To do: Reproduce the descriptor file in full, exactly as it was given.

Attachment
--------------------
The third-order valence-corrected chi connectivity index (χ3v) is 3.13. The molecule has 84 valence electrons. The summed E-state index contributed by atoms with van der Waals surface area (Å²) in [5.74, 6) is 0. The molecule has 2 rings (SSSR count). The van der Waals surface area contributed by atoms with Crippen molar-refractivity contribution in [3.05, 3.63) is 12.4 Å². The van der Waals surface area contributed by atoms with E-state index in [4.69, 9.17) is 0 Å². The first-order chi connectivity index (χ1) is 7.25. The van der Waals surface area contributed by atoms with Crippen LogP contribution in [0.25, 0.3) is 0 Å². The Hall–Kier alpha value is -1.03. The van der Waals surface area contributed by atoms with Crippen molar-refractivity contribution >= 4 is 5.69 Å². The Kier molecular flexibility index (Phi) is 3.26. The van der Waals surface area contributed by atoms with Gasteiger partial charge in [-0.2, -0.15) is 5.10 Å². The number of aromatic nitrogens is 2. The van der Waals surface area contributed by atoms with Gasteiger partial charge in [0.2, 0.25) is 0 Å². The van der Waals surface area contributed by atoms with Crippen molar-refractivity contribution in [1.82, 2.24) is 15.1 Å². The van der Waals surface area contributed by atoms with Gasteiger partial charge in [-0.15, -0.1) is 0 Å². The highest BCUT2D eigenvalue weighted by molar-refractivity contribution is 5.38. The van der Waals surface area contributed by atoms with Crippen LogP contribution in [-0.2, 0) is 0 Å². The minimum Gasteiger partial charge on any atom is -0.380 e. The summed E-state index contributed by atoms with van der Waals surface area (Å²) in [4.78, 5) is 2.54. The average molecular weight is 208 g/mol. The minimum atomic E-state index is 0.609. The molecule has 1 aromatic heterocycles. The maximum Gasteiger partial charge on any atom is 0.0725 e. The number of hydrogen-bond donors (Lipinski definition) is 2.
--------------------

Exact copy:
The third-order valence-corrected chi connectivity index (χ3v) is 3.13. The molecule has 84 valence electrons. The summed E-state index contributed by atoms with van der Waals surface area (Å²) in [5.74, 6) is 0. The molecule has 2 rings (SSSR count). The van der Waals surface area contributed by atoms with Crippen molar-refractivity contribution in [3.05, 3.63) is 12.4 Å². The van der Waals surface area contributed by atoms with E-state index in [4.69, 9.17) is 0 Å². The first-order chi connectivity index (χ1) is 7.25. The van der Waals surface area contributed by atoms with Crippen LogP contribution in [0.25, 0.3) is 0 Å². The Hall–Kier alpha value is -1.03. The van der Waals surface area contributed by atoms with Crippen molar-refractivity contribution >= 4 is 5.69 Å². The Kier molecular flexibility index (Phi) is 3.26. The van der Waals surface area contributed by atoms with Gasteiger partial charge in [-0.2, -0.15) is 5.10 Å². The number of aromatic nitrogens is 2. The van der Waals surface area contributed by atoms with Gasteiger partial charge in [0.2, 0.25) is 0 Å². The van der Waals surface area contributed by atoms with Crippen molar-refractivity contribution in [1.82, 2.24) is 15.1 Å². The van der Waals surface area contributed by atoms with Gasteiger partial charge in [-0.15, -0.1) is 0 Å². The highest BCUT2D eigenvalue weighted by molar-refractivity contribution is 5.38. The van der Waals surface area contributed by atoms with Crippen LogP contribution in [-0.2, 0) is 0 Å². The minimum Gasteiger partial charge on any atom is -0.380 e. The summed E-state index contributed by atoms with van der Waals surface area (Å²) in [4.78, 5) is 2.54. The average molecular weight is 208 g/mol. The minimum atomic E-state index is 0.609. The molecule has 1 aromatic heterocycles. The maximum Gasteiger partial charge on any atom is 0.0725 e. The number of hydrogen-bond donors (Lipinski definition) is 2.